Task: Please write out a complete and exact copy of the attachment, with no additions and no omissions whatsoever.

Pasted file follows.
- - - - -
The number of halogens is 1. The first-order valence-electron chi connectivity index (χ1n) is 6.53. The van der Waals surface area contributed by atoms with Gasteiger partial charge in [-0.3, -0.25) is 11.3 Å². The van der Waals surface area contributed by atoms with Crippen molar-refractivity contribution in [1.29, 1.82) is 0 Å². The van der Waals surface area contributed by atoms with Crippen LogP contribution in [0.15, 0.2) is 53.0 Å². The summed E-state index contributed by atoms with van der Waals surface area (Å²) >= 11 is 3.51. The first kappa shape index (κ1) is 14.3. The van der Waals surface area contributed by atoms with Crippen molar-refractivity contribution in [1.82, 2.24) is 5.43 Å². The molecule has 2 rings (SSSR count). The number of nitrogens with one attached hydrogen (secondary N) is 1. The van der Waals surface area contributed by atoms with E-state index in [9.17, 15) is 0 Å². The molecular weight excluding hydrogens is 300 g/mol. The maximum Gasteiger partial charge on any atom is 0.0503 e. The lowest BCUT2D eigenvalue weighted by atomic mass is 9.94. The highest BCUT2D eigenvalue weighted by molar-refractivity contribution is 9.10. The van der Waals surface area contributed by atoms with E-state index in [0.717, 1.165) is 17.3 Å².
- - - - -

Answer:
The number of halogens is 1. The first-order valence-electron chi connectivity index (χ1n) is 6.53. The van der Waals surface area contributed by atoms with Gasteiger partial charge in [-0.3, -0.25) is 11.3 Å². The van der Waals surface area contributed by atoms with Crippen molar-refractivity contribution in [1.29, 1.82) is 0 Å². The van der Waals surface area contributed by atoms with Crippen LogP contribution in [0.15, 0.2) is 53.0 Å². The summed E-state index contributed by atoms with van der Waals surface area (Å²) >= 11 is 3.51. The first kappa shape index (κ1) is 14.3. The van der Waals surface area contributed by atoms with Crippen molar-refractivity contribution in [1.82, 2.24) is 5.43 Å². The molecule has 2 rings (SSSR count). The number of nitrogens with one attached hydrogen (secondary N) is 1. The van der Waals surface area contributed by atoms with E-state index in [9.17, 15) is 0 Å². The molecular weight excluding hydrogens is 300 g/mol. The maximum Gasteiger partial charge on any atom is 0.0503 e. The lowest BCUT2D eigenvalue weighted by atomic mass is 9.94. The highest BCUT2D eigenvalue weighted by molar-refractivity contribution is 9.10. The van der Waals surface area contributed by atoms with E-state index in [0.717, 1.165) is 17.3 Å².